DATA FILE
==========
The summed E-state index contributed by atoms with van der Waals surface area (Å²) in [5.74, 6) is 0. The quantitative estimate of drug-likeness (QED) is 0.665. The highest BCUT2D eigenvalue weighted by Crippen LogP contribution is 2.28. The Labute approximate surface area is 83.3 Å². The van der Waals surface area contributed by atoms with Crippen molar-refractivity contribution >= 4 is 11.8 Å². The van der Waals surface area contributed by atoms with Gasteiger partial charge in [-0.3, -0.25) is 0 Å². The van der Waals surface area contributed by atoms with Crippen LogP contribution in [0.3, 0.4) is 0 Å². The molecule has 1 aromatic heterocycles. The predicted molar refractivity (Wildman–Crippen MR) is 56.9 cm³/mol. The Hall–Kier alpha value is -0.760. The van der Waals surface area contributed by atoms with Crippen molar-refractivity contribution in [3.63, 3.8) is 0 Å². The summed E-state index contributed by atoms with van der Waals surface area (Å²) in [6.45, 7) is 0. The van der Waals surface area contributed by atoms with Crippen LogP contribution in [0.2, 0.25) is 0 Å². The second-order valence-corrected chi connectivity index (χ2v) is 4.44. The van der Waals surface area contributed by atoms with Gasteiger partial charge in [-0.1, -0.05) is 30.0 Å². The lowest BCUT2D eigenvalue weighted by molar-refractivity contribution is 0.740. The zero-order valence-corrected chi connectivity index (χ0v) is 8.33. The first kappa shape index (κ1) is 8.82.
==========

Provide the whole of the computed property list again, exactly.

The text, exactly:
The summed E-state index contributed by atoms with van der Waals surface area (Å²) in [5.74, 6) is 0. The quantitative estimate of drug-likeness (QED) is 0.665. The highest BCUT2D eigenvalue weighted by Crippen LogP contribution is 2.28. The Labute approximate surface area is 83.3 Å². The van der Waals surface area contributed by atoms with Crippen molar-refractivity contribution >= 4 is 11.8 Å². The van der Waals surface area contributed by atoms with Gasteiger partial charge in [-0.3, -0.25) is 0 Å². The van der Waals surface area contributed by atoms with Crippen LogP contribution in [0.3, 0.4) is 0 Å². The molecule has 1 aromatic heterocycles. The predicted molar refractivity (Wildman–Crippen MR) is 56.9 cm³/mol. The Hall–Kier alpha value is -0.760. The van der Waals surface area contributed by atoms with Crippen molar-refractivity contribution in [3.63, 3.8) is 0 Å². The summed E-state index contributed by atoms with van der Waals surface area (Å²) in [6.45, 7) is 0. The van der Waals surface area contributed by atoms with Crippen LogP contribution in [0.2, 0.25) is 0 Å². The second-order valence-corrected chi connectivity index (χ2v) is 4.44. The van der Waals surface area contributed by atoms with Gasteiger partial charge in [-0.1, -0.05) is 30.0 Å². The lowest BCUT2D eigenvalue weighted by molar-refractivity contribution is 0.740. The zero-order valence-corrected chi connectivity index (χ0v) is 8.33. The first kappa shape index (κ1) is 8.82.